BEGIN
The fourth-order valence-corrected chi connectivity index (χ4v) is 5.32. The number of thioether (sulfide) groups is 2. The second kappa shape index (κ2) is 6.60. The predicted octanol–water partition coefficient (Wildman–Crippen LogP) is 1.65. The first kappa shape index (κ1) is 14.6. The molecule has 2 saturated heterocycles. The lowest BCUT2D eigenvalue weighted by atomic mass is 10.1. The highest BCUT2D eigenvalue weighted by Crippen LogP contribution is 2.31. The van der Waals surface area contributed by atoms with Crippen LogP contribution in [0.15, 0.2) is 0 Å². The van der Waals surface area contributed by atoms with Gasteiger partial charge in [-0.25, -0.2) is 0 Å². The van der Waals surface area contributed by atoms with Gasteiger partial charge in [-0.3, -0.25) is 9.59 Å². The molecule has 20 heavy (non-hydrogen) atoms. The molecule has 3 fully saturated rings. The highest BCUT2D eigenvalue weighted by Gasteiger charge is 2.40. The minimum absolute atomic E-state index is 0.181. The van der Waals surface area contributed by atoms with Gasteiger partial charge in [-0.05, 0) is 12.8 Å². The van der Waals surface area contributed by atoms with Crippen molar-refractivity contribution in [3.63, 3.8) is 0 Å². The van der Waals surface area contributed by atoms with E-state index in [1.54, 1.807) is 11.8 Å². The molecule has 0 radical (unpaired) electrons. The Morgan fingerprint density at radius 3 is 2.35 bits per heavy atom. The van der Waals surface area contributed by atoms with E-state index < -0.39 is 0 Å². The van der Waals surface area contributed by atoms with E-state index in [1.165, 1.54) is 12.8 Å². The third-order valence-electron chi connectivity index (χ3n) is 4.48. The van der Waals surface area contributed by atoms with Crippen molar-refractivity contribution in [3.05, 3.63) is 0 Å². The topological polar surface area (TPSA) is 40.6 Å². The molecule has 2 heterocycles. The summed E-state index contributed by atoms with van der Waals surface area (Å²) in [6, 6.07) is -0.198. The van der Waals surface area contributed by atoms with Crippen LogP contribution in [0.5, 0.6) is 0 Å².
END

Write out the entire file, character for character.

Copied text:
The fourth-order valence-corrected chi connectivity index (χ4v) is 5.32. The number of thioether (sulfide) groups is 2. The second kappa shape index (κ2) is 6.60. The predicted octanol–water partition coefficient (Wildman–Crippen LogP) is 1.65. The first kappa shape index (κ1) is 14.6. The molecule has 2 saturated heterocycles. The lowest BCUT2D eigenvalue weighted by atomic mass is 10.1. The highest BCUT2D eigenvalue weighted by Crippen LogP contribution is 2.31. The van der Waals surface area contributed by atoms with Crippen LogP contribution in [0.15, 0.2) is 0 Å². The van der Waals surface area contributed by atoms with Gasteiger partial charge in [-0.25, -0.2) is 0 Å². The van der Waals surface area contributed by atoms with Gasteiger partial charge in [-0.3, -0.25) is 9.59 Å². The molecule has 20 heavy (non-hydrogen) atoms. The molecule has 3 fully saturated rings. The highest BCUT2D eigenvalue weighted by Gasteiger charge is 2.40. The minimum absolute atomic E-state index is 0.181. The van der Waals surface area contributed by atoms with Gasteiger partial charge in [-0.05, 0) is 12.8 Å². The van der Waals surface area contributed by atoms with Crippen molar-refractivity contribution in [3.63, 3.8) is 0 Å². The van der Waals surface area contributed by atoms with E-state index in [1.54, 1.807) is 11.8 Å². The molecule has 0 radical (unpaired) electrons. The Morgan fingerprint density at radius 3 is 2.35 bits per heavy atom. The van der Waals surface area contributed by atoms with E-state index < -0.39 is 0 Å². The van der Waals surface area contributed by atoms with E-state index in [1.165, 1.54) is 12.8 Å². The third-order valence-electron chi connectivity index (χ3n) is 4.48. The van der Waals surface area contributed by atoms with Crippen molar-refractivity contribution in [3.05, 3.63) is 0 Å². The topological polar surface area (TPSA) is 40.6 Å². The molecule has 2 heterocycles. The summed E-state index contributed by atoms with van der Waals surface area (Å²) in [6, 6.07) is -0.198. The van der Waals surface area contributed by atoms with Crippen LogP contribution in [0.5, 0.6) is 0 Å².